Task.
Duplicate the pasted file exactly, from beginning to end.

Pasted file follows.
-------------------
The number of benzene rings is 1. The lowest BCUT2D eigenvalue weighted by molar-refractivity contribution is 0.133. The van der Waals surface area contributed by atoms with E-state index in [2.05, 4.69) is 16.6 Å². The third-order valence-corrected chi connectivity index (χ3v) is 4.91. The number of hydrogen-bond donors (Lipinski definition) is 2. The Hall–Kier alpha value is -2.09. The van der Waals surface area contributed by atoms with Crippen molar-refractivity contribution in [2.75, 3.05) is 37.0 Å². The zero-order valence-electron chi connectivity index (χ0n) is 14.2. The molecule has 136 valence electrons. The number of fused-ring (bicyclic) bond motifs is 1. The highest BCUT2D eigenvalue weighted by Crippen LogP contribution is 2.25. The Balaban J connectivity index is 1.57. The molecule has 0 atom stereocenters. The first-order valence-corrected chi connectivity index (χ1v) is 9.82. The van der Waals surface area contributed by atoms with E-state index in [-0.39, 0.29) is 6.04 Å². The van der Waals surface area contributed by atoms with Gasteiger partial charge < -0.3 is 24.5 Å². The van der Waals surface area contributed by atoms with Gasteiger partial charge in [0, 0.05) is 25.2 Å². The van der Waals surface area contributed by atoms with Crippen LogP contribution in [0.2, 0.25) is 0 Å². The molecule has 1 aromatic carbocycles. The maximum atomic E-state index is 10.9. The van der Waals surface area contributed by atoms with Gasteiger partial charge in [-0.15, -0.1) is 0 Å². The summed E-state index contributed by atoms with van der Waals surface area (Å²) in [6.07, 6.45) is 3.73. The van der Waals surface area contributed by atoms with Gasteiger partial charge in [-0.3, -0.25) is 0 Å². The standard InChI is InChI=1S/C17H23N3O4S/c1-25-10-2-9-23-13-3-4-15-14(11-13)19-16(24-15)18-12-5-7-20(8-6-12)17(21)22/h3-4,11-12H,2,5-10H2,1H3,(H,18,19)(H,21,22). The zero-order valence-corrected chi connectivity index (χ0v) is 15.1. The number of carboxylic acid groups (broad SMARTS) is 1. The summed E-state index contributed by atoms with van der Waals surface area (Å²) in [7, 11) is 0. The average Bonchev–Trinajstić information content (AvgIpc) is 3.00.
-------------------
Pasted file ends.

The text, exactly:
The number of benzene rings is 1. The lowest BCUT2D eigenvalue weighted by molar-refractivity contribution is 0.133. The van der Waals surface area contributed by atoms with E-state index in [2.05, 4.69) is 16.6 Å². The third-order valence-corrected chi connectivity index (χ3v) is 4.91. The number of hydrogen-bond donors (Lipinski definition) is 2. The Hall–Kier alpha value is -2.09. The van der Waals surface area contributed by atoms with Crippen molar-refractivity contribution in [2.75, 3.05) is 37.0 Å². The zero-order valence-electron chi connectivity index (χ0n) is 14.2. The molecule has 136 valence electrons. The number of fused-ring (bicyclic) bond motifs is 1. The highest BCUT2D eigenvalue weighted by Crippen LogP contribution is 2.25. The Balaban J connectivity index is 1.57. The molecule has 0 atom stereocenters. The first-order valence-corrected chi connectivity index (χ1v) is 9.82. The van der Waals surface area contributed by atoms with E-state index in [-0.39, 0.29) is 6.04 Å². The van der Waals surface area contributed by atoms with Gasteiger partial charge < -0.3 is 24.5 Å². The van der Waals surface area contributed by atoms with Gasteiger partial charge in [0, 0.05) is 25.2 Å². The van der Waals surface area contributed by atoms with Crippen LogP contribution in [0.2, 0.25) is 0 Å². The molecule has 1 aromatic carbocycles. The maximum atomic E-state index is 10.9. The van der Waals surface area contributed by atoms with Gasteiger partial charge in [-0.15, -0.1) is 0 Å². The summed E-state index contributed by atoms with van der Waals surface area (Å²) in [6.07, 6.45) is 3.73. The van der Waals surface area contributed by atoms with Gasteiger partial charge in [-0.3, -0.25) is 0 Å². The standard InChI is InChI=1S/C17H23N3O4S/c1-25-10-2-9-23-13-3-4-15-14(11-13)19-16(24-15)18-12-5-7-20(8-6-12)17(21)22/h3-4,11-12H,2,5-10H2,1H3,(H,18,19)(H,21,22). The zero-order valence-corrected chi connectivity index (χ0v) is 15.1. The number of carboxylic acid groups (broad SMARTS) is 1. The summed E-state index contributed by atoms with van der Waals surface area (Å²) in [7, 11) is 0. The average Bonchev–Trinajstić information content (AvgIpc) is 3.00.